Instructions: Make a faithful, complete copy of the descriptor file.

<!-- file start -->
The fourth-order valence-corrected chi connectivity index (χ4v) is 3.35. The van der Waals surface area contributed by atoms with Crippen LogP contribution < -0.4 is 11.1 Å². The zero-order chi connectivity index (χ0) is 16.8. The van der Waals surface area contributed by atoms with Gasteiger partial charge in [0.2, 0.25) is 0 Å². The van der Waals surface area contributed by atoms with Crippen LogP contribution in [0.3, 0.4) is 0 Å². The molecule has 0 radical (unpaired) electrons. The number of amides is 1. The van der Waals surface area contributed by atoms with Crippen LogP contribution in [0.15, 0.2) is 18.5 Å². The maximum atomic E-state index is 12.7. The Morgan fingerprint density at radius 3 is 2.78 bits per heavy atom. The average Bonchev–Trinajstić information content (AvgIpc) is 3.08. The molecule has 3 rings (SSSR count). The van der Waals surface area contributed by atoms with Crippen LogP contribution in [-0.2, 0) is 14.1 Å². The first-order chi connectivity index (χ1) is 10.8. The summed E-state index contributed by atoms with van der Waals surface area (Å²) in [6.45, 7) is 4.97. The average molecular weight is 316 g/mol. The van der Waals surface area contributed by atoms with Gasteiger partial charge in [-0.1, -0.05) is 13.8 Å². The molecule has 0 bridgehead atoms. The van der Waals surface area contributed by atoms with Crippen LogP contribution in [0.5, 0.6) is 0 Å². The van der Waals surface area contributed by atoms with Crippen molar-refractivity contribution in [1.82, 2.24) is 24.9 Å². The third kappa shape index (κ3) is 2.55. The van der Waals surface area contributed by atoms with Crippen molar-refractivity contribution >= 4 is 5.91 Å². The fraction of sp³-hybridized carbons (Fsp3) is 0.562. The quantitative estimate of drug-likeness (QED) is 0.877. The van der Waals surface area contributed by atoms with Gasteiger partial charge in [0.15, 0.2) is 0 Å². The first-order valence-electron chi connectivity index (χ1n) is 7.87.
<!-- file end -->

The fourth-order valence-corrected chi connectivity index (χ4v) is 3.35. The van der Waals surface area contributed by atoms with Crippen LogP contribution < -0.4 is 11.1 Å². The zero-order chi connectivity index (χ0) is 16.8. The van der Waals surface area contributed by atoms with Gasteiger partial charge in [0.2, 0.25) is 0 Å². The van der Waals surface area contributed by atoms with Crippen LogP contribution in [0.3, 0.4) is 0 Å². The molecule has 0 radical (unpaired) electrons. The number of amides is 1. The van der Waals surface area contributed by atoms with Crippen LogP contribution in [0.15, 0.2) is 18.5 Å². The maximum atomic E-state index is 12.7. The Morgan fingerprint density at radius 3 is 2.78 bits per heavy atom. The average Bonchev–Trinajstić information content (AvgIpc) is 3.08. The molecule has 3 rings (SSSR count). The van der Waals surface area contributed by atoms with Crippen LogP contribution in [-0.2, 0) is 14.1 Å². The first-order chi connectivity index (χ1) is 10.8. The summed E-state index contributed by atoms with van der Waals surface area (Å²) in [6.45, 7) is 4.97. The average molecular weight is 316 g/mol. The van der Waals surface area contributed by atoms with Gasteiger partial charge in [-0.1, -0.05) is 13.8 Å². The molecule has 0 bridgehead atoms. The van der Waals surface area contributed by atoms with Crippen LogP contribution in [0.5, 0.6) is 0 Å². The van der Waals surface area contributed by atoms with Crippen molar-refractivity contribution in [1.82, 2.24) is 24.9 Å². The third kappa shape index (κ3) is 2.55. The van der Waals surface area contributed by atoms with Crippen molar-refractivity contribution >= 4 is 5.91 Å². The fraction of sp³-hybridized carbons (Fsp3) is 0.562. The quantitative estimate of drug-likeness (QED) is 0.877. The van der Waals surface area contributed by atoms with Gasteiger partial charge in [0.15, 0.2) is 0 Å². The first-order valence-electron chi connectivity index (χ1n) is 7.87.